Laplanche strains for relational concepts and images to elaborate the subjective and intersubjective beginnings of mental life. He holds Freud to task for not theorizing the other who is linked to the process of nourishing and caretaking. Through detailed textual analyses of Freud’s theories, Laplanche shows that Freudian theory can work only by assuming the existence of so-called indices from the other, the object to the self. Such indices, or intersubjective signals, make it possible to link the experience of satisfaction and that of sexuality. The important point is that without the other, the transition from brute self-preservation (instinct) to the intersubjective sexual (drive) is not possible. The other is necessary not only in the early experiences of suckling but for Laplanche, even the primal scene should be conceived as an event with an enigmatic message, in which parents allow the child to see them and their doings. Laplanche criticizes Freud’s division of the primal scene into two separate worlds, that of the adult couple, and that of the witnessing child, without taking into account the parental act of enabling the child to witness the primal scene. The gestural, covertly communicative character of the primal scene precludes its ever being a purely objective fact. The primal scene is an exhibition, a message, a letting-see. Laplanche hardly misses an opportunity to point out that Freud’s theory lacks the dimension of the address, the messages, or the sign-that-signals, the signifier from the other to the self.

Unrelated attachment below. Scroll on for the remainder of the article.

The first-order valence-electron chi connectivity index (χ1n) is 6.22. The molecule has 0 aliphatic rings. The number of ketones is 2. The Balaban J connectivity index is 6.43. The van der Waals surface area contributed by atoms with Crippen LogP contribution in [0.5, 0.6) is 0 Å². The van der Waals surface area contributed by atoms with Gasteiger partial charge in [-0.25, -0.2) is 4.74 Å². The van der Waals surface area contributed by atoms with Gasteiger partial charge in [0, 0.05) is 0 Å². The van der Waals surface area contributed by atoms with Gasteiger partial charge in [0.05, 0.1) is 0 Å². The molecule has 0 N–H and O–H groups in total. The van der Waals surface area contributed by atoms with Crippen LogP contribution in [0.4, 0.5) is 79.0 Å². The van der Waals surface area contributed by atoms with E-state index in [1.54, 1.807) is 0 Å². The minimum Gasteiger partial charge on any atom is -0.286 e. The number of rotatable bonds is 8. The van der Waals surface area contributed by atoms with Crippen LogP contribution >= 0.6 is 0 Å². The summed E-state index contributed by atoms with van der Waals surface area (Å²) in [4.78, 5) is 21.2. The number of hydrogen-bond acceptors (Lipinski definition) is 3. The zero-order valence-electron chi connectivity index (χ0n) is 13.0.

There is “reality of the message”; it is a kind of transitional reality that escapes the either/or of reality or pure fantasy, as well as the has been/has not been of the past and present. The “reality of the message” is an ongoing moment, or a series of successive moments, of intersubjective events that constitute neither an external occurrence, nor pure fantasy. Such unique reality entails a different and unusual perspective on the beginnings of human subjectivity. Rather than simple beginnings that become increasingly complex with development, human life begins with an intricate complexity that accrues from the gradient between the adult other and the child self. Such a gradient becomes simplified through decoding and “translation.” Obviously, the Laplanchian notion of a mother who normatively and regularly mystifies her child is quite different from the view on which the mother co-constructs a mutual choreography with it. Mother’s “idiom” (Bollas, 1987), her unique style and personal approach to herself and her infant is assumed by Laplanche to be experienced as that of a beckoning, meaning-dispatching, yet potentially alien and dispossessed caretaker. Such picture is far from a “harmonious mix-up” (Balint) or attunement-disruption-attunement moments (Stern). Furthermore, to the extent that there is an otherness that is pressing against the child, the beginning of psychic life is seen by Laplanche as in a sense violently colored. Laplanche puts it hyperbolically when he says that the beginnings are “attacks” (JEP, 1997, p. 42).